Synopsis: When decorated soldier Captain Colter Stevens (Jake Gyllenhaal) wakes up in the body of an unknown man, he discovers he’s part of a mission to find the bomber of a Chicago commuter train. In an assignment unlike any he’s ever known, he learns he’s part of a government experiment called the “Source Code,” a program that enables him to cross over into another man’s identity in the last 8 minutes of his life. With a second, much larger target threatening to kill millions in downtown Chicago, Colter re-lives the incident over and over again, gathering clues each time, until he can solve the mystery of who is behind the bombs and prevent the next attack. Filled with mind-boggling twists and heart-pounding suspense, “Source Code” is a smart action-thriller directed by Duncan Jones (“Moon”) also starring Michelle Monaghan (“Eagle Eye,” “Due Date”), Vera Farmiga (“Up in the Air,” “The Departed”), and Jeffrey Wright (“Quantum of Solace,” “Syriana”).
Director: Duncan Jones
Writer: Ben Ripley
Stars: Jake Gyllenhaal, Michelle Monaghan and Vera Farmiga
Duncan Jones proved his directorial capabilities with his phenomenal film Moon and it seems as if his talent is no fluke. Jones does a fine job with Source Code, a story of a military technological experiment that manipulates time, space and matter. It looks as if Duncan Jones has found himself a little niche with his psychological / sci-fi thrillers which keep you guessing from the outset of the movie as to which reality is real. As I have said plenty of times, I am a big fan of the thinking-man’s movie, so Moon and Source Code has both resonated very well with me.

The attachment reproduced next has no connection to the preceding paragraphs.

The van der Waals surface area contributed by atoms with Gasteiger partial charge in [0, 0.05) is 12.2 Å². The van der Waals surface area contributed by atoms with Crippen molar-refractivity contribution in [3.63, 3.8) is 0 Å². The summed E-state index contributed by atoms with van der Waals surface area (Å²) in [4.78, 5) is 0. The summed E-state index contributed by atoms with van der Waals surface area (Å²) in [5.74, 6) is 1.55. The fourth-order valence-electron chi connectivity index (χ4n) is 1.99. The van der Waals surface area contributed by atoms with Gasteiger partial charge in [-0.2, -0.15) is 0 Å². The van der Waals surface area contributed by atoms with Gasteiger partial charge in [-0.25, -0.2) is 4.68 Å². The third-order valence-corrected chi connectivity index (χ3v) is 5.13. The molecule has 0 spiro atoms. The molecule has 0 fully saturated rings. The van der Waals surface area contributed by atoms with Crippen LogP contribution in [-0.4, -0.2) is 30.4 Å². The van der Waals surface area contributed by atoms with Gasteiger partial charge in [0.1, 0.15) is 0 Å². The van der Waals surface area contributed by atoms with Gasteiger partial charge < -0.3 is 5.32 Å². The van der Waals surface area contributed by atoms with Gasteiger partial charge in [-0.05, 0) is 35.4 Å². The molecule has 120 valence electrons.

While I found Moon to be a much better film than Source Code, his most recent film was no slouch either. The constant twists and turns would be very problematic for most directors, but were handled very capably by Duncan Jones. The pace of the film keep me tuned in throughout the whole film, and while I was not at the edge of my seat, I was completely tuned in to the film.
Of course, the obvious references being pulled into this film are Groundhog Day and Memento. You cannot help thinking of those two films while watching Source Code, but Source Code does plenty on its own to set itself apart from any other film. Like I said, the film is not perfect, but it is quite entertaining and will keep you on your toes throughout the length of the film.
One of my favorite scenes in the film is show below. It was an intense scene where Colter Stevens (Jake Gyllenhaal) and Christina Warren (Michelle Monaghan) are talking on the train and then the accident begins and we are trapped in this moment with them as the explosion moves in closer.
One of the weirdest things about this film was that I was feeling like I was not enjoying it, but after being done with it, I kept thinking about it and realized that I actually really did enjoy it. I actually feel like watching it a second time. Since I still have to watch Insidious, I could make it a double feature one night this week and enjoy both films the same night. Now, that would be an awesome night.